Written on 14 Aug 2013 in Blog
We’ve all heard of the Leaning Tower of Pisa. Without the ingenuity of Robert Mair and his colleagues, London could have had it’s own leaning tower.
In 1994, building started on the Jubilee Line Extension in London. It was to provide access to the Dome being built in Greenwich to celebrate the Millenium, but there were many problems to solve in order to complete the project.
One of the most delicate parts of the operation involved the station and new MPs office at Portcullis House, which were to be located opposite Big Ben. Built in 1858 on shallow foundations, and already leaning slightly to the north, the ground movement due to the huge 38m deep excavations needed for the Jubilee line could prove disastrous for the historic tower.
Professor Robert Mair, of the University of Cambridge Engineering Department, had come up with a solution when working on an earlier tunnelling project at Waterloo Station. He developed a process called Compensation Grouting, in which a complex web-like network of horizontal tubes is installed between the tunnel and the ground surface. These tubes have a series of holes so they can be filled with liquid cement at any point to prevent movement of the buildings above during the excavations. This ingenious solution has protected many historic buildings in London and around the world.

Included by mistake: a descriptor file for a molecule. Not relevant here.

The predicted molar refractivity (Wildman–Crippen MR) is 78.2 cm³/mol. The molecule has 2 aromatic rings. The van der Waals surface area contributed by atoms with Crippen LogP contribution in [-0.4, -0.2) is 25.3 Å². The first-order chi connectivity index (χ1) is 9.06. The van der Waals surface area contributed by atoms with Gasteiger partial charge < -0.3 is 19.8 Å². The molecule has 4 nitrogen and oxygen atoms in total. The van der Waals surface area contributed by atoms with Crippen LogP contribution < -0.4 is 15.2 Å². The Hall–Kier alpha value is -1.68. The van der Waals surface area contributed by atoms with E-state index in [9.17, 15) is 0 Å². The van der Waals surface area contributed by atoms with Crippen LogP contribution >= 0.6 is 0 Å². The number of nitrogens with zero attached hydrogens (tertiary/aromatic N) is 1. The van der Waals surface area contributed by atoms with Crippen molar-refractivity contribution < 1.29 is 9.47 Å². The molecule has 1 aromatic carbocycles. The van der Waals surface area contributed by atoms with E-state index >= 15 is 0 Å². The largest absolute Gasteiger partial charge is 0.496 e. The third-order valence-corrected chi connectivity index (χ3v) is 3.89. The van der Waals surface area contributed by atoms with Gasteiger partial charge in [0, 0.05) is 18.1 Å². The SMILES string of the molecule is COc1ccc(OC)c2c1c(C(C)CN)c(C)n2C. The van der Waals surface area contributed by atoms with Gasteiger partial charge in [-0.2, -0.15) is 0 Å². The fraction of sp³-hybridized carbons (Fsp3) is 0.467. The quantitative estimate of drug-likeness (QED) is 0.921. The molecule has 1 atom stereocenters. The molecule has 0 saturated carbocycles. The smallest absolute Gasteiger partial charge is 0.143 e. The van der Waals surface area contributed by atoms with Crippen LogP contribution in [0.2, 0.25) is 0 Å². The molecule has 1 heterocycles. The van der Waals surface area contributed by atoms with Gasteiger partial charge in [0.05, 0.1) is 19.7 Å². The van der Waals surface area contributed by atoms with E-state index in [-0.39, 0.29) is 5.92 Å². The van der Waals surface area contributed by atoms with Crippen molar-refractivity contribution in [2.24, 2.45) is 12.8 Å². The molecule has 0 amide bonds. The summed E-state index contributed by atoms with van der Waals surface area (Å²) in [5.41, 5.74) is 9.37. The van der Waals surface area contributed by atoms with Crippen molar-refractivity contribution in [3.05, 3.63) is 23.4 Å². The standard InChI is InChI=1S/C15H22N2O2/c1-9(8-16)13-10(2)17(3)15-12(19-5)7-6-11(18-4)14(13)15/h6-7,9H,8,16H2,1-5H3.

A world expert on all things digging-related, Prof. Mair has also worked on the Channel Tunnel and Cross-Rail projects, and recently chaired an important review into the process of shale gas extraction known as fracking.